I have liked the Cranberries for some time. I discovered the Cranberries using Napster's tool that allowed one to troll through the music files of folks identified using searches of favorite music. The libraries of folks with your taste in music is an outstanding place to discover music. The music need not be new: a novice looking for Jazz can easily miss ancient gems, and a non-English speaker who can't make out the words may need hand-holding to find things he already knows he loves, like "Bad To The Bone" by the well-known Jim Thorogood. At least, he's well-known if you have native fluency in the language in which he sings. If you don't, you may love the song but have no idea whose album you want. Napster's chat feature was excellent for that.
So as I stand poised to order the Cranberries' album Wake Up & Smell The Coffee, I see there really is a new album called Gold, which seems to be full of already-known Cranberries tracks, which the Amazon preview reveals to be the same tracks I know from the albums I've got. Given that I'm not on a campaign to own every title, but am just interested in the music, I'll have to compare the tracks on Gold (a 2-disc, 31-track 2008 release) to the tracks on all the albums I've got to determine whether there's anything new on it at all. As I checked the link in the Gold album, I spot yet another Cranberries compilation -- Treasure Box: The Complete Sessions 1991-1999.
This last product, like Gold, promises a remastered collection of tracks, but Treasure Box also promises completeness to the extent of the Cranberries' first four albums, and weighing in with four discs and 74 tracks, it's plausible it delivers.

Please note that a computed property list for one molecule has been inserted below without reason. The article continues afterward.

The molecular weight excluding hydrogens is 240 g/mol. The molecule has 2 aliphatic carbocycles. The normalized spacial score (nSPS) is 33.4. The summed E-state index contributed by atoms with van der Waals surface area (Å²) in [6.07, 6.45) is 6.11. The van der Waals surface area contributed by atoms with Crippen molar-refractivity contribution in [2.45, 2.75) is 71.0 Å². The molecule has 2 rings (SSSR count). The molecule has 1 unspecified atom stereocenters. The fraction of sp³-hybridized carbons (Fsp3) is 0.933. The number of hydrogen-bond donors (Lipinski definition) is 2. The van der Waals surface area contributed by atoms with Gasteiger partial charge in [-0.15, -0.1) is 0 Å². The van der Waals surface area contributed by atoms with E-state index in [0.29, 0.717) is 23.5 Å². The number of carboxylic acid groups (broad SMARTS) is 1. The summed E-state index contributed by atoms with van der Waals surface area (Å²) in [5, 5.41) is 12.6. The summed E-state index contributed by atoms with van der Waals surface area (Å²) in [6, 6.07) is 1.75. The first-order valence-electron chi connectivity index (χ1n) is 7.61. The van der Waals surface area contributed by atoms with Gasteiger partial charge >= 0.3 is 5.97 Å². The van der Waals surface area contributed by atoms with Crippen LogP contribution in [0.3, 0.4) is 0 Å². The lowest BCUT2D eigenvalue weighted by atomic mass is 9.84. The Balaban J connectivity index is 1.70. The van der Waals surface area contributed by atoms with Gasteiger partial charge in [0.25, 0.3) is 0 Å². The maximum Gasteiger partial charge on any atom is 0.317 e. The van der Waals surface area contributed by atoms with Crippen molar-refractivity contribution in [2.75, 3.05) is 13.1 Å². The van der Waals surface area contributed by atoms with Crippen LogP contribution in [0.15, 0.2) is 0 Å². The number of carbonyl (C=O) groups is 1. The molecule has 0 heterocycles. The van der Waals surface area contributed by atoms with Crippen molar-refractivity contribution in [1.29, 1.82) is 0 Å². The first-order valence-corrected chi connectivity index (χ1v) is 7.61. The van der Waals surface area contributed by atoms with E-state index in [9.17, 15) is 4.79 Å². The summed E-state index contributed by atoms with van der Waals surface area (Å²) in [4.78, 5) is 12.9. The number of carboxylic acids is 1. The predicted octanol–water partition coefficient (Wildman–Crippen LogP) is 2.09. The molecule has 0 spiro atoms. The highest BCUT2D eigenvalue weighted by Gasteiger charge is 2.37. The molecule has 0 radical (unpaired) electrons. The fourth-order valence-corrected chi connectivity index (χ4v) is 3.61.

So, looking at the surprising number of Cranberries offerings that consist of re-releases, I decided to count it up:
- Everybody Else Is Doing It So Why Can't We (1993)
- No Need To Argue (1994)
- To The Faithful Departed (1996)
- Bury The Hatchet (1999)
- Wake Up & Smell The Coffee (2001)
- Stars: Best of the Cranberries 1992-2002 (2002)
- Treasure Box: Complete Sessions 1991-1999 (2002)
- Gold (2008)
I was just set to make a joke, but then I looked at Treasure Box again. The four albums each have 18 or 19 tracks, rather more than the band averaged on its first four albums. What's the extra material? Joining Pavarotti to sing Ave Maria? A cover of Fleetwood Mac's killer tune Go Your Own Way? This stuff is good. You don't even have to like it all for the whole to be worthwhile. The extras on the ends of the four discs sum up to a new album on their own. Though of course there's no "album" feel to this collection, it's not a re-issue; it's stuff I've never seen before. Stuff that makes me want to buy the thing. If you like to hear Dolores O'Riordan singing, I'm inclined to conclude that Treasure Box can't be lumped with the other repackaged tracks and has to be thought of as an album for real band fans to own.
People just discovering the band should ignore the original four albums and buy Treasure Box. Folks wishing to be further mesmerized by O'Riordan's voice should also check out her other work.
I have the score now at 6 to 2, which is much more respectable than 5 to 3. The question now is what to buy first, the "new" album I found ... or Treasure Box!
 When I say Napster, I mean Napster 1.x, the real Napster, the one that enabled one to stroll through the music libraries of folks you discovered had musical tastes like yours, to see what else they liked. That was the killer feature of Napster, as proven by the fact it let me find so much new music that I ordered as many as twenty albums a month while it persisted. Now, of course, Napster has been neutered and I can't listen to full songs with it (you can't tell if a song is a winner in a 30-sec sound bite, you can at best identify whether it's the song you were looking for, which is no good if you are looking for new music and have no idea what you will turn out to want of the tunes you find) so it's basically useless to me for discovering music.